Even the briefest glimpse into the realm of our country’s criminal justice organization reveals that efforts for criminal correction and rehabilitation constitute a significant portion of this country’s government and legal system. And while several different theories and approaches exist when it comes to considering how to provide a solution to the dilemma of repeated criminal activity, there is little doubt that criminal correction and rehabilitation is an essential component in maintaining a positive and crime-free society.
The most basic and integral concepts that drive the system of criminal correction and rehabilitation can be divided into three main categories: community safety, community restoration, and prevention of re-offense. When someone has committed a crime that has damaged a community and threatened its residents, the greatest priority is to re-establish a sense of security to an environment and send a message –to both citizens and would-be offenders – that no crime will go unpunished.
Things get a bit more complex when dealing with the principal of correcting and rehabilitating criminals. The greatest dilemma in trying to decide what is the most effective way to deal with criminals once they’ve been caught is the relative mystery in the world of criminal justice as to why certain individuals demonstrate criminal behavior in the first place. For every school of thought that stands strongly behind a method in correcting and rehabilitating criminal behavior (whether through psychological investigation, imprisonment, or more experimental techniques), there exists a vocal detractor of said approaches.
It is not without reason that the topic of criminal correction and rehabilitation is such a highly debated topic. Recent studies have revealed that one in every 31 adults (roughly 7.3 million Americans) is in prison, on parole, or on probation. The cost of criminal correction spending was at $47 billion in 2008, and greatly outpaced budget growth in other areas such as education, transportation, and public assistance. These studies also indicated that the increased number of individuals in some form of correctional control also correlated with crime rates that had declined by roughly 25 percent during the past two decades.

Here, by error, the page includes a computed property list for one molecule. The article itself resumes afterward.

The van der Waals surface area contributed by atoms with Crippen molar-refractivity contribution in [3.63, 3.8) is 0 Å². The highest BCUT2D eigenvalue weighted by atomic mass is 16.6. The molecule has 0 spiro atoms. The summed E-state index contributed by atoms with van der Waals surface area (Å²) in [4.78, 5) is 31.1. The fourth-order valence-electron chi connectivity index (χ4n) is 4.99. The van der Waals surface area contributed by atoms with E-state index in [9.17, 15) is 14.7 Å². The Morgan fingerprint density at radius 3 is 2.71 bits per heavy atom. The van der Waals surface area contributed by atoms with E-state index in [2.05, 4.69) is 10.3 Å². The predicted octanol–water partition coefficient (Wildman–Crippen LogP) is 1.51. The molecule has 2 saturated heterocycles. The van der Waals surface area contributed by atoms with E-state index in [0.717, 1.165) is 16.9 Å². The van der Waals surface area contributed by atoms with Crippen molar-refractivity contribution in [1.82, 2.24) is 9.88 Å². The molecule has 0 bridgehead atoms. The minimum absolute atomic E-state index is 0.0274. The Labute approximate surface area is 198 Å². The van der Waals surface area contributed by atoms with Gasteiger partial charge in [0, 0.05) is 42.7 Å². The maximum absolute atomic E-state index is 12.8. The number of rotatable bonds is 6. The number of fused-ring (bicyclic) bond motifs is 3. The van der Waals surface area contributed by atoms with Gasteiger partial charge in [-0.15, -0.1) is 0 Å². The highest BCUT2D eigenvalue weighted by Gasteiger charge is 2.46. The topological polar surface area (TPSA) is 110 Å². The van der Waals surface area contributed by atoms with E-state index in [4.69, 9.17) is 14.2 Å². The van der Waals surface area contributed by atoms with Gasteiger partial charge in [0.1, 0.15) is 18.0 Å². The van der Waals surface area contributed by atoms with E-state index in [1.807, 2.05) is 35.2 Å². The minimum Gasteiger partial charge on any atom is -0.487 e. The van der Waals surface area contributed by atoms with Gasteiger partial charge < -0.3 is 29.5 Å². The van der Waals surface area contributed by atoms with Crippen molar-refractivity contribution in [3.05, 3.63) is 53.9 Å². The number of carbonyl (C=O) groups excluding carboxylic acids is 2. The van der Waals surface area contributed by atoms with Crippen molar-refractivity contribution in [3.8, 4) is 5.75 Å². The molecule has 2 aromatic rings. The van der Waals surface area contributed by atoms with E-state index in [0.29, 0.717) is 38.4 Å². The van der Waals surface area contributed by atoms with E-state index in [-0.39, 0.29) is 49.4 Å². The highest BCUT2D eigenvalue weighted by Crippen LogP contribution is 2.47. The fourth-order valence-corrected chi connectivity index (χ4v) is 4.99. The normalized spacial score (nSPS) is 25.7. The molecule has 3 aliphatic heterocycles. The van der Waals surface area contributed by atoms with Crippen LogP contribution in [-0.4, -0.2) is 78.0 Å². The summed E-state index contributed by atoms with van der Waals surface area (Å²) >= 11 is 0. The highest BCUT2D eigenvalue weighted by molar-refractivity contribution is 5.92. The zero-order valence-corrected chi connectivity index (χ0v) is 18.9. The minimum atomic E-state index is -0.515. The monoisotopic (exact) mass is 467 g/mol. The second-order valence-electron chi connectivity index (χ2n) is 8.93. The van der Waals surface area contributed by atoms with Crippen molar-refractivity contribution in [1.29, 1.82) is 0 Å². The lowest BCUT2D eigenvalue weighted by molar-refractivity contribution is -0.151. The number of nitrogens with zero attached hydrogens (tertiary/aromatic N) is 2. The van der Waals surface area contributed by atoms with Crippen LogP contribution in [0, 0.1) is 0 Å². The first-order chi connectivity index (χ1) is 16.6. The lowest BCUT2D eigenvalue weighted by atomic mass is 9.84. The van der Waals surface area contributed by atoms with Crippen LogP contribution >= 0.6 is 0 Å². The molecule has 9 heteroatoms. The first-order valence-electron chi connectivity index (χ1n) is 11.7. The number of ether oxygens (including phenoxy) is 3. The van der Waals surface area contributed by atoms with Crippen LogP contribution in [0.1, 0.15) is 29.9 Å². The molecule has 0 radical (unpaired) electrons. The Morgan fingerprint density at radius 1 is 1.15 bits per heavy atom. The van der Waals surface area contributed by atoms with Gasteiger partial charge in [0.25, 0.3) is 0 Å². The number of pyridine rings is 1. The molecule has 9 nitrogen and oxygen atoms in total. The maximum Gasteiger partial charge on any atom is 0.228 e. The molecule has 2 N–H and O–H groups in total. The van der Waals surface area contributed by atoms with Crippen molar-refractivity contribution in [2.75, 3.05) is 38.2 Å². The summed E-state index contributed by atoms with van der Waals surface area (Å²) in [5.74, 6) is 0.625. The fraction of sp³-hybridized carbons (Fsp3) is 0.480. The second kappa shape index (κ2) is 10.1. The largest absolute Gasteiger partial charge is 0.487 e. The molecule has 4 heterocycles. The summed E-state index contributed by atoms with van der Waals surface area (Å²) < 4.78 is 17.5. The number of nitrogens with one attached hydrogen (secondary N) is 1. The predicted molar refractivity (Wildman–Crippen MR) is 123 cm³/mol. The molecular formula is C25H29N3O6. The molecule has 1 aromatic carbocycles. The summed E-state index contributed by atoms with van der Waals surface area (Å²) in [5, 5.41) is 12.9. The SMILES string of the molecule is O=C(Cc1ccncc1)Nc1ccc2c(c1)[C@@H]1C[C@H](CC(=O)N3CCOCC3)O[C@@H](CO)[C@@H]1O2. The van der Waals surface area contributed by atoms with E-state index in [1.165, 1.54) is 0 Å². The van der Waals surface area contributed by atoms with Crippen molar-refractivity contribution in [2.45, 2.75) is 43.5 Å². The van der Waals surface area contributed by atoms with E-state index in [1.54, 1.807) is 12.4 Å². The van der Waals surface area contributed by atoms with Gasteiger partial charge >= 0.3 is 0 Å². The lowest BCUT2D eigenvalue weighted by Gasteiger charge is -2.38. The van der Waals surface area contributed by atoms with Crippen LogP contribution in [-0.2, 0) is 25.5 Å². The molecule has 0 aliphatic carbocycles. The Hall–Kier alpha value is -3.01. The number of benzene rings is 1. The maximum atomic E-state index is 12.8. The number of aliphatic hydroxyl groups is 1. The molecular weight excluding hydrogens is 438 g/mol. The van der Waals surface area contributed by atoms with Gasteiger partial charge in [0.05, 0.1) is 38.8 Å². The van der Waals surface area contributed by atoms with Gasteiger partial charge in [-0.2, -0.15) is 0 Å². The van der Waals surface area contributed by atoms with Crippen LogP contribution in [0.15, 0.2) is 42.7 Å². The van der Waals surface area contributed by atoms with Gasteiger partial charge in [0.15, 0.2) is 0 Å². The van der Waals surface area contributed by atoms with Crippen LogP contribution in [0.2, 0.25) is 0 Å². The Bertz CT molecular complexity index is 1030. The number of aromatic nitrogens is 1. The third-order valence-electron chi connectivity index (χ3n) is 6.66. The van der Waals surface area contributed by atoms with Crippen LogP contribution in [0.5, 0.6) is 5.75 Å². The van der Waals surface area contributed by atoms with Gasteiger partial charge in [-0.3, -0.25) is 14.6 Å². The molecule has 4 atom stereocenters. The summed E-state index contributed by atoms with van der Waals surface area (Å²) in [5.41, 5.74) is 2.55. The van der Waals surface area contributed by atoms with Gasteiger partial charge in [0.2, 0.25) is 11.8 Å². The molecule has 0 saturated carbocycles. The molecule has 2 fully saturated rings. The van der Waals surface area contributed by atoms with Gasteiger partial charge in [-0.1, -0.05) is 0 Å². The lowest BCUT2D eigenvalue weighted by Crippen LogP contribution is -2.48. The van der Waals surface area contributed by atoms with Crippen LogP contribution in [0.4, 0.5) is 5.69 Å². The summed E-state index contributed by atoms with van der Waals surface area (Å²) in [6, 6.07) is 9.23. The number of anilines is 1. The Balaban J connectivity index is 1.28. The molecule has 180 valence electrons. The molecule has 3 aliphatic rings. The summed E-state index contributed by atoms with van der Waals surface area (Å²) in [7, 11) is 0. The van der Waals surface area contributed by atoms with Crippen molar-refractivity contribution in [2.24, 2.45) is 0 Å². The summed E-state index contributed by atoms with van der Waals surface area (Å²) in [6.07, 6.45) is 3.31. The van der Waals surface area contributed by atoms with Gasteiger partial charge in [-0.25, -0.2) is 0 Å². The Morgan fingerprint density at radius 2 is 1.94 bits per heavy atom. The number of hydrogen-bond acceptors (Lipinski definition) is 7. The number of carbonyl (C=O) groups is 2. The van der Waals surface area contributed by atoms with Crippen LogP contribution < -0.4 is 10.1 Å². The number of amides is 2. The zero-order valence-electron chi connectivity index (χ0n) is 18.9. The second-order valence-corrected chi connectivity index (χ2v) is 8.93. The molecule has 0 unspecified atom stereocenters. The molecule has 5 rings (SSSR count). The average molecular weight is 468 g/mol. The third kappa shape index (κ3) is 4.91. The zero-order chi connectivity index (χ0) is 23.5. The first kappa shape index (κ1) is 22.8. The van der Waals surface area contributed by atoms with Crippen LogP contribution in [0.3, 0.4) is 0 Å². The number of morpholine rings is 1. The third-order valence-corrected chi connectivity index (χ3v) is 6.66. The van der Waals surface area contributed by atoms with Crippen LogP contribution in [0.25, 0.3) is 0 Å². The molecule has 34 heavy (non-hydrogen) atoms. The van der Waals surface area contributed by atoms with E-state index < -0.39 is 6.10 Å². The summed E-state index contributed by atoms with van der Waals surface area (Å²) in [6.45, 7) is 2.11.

Education has played a significant role in helping to drive these numbers. Through the implementation of education, society as a whole has learned the importance of keeping the laws as well as promoting less discriminatory behavior towards ex-criminals. Education within prisons has also ensured that prisoners are able to stay sharp and develop skills that are applicable to the outside world while they serve their sentences. This is maintained through rehabilitation that promotes literacy, psychological counseling, and assessment.
While criminal correction and rehabilitation remains a controversial topic within the criminal justice system, it remains an essential facet in keeping our society safe and free of crime.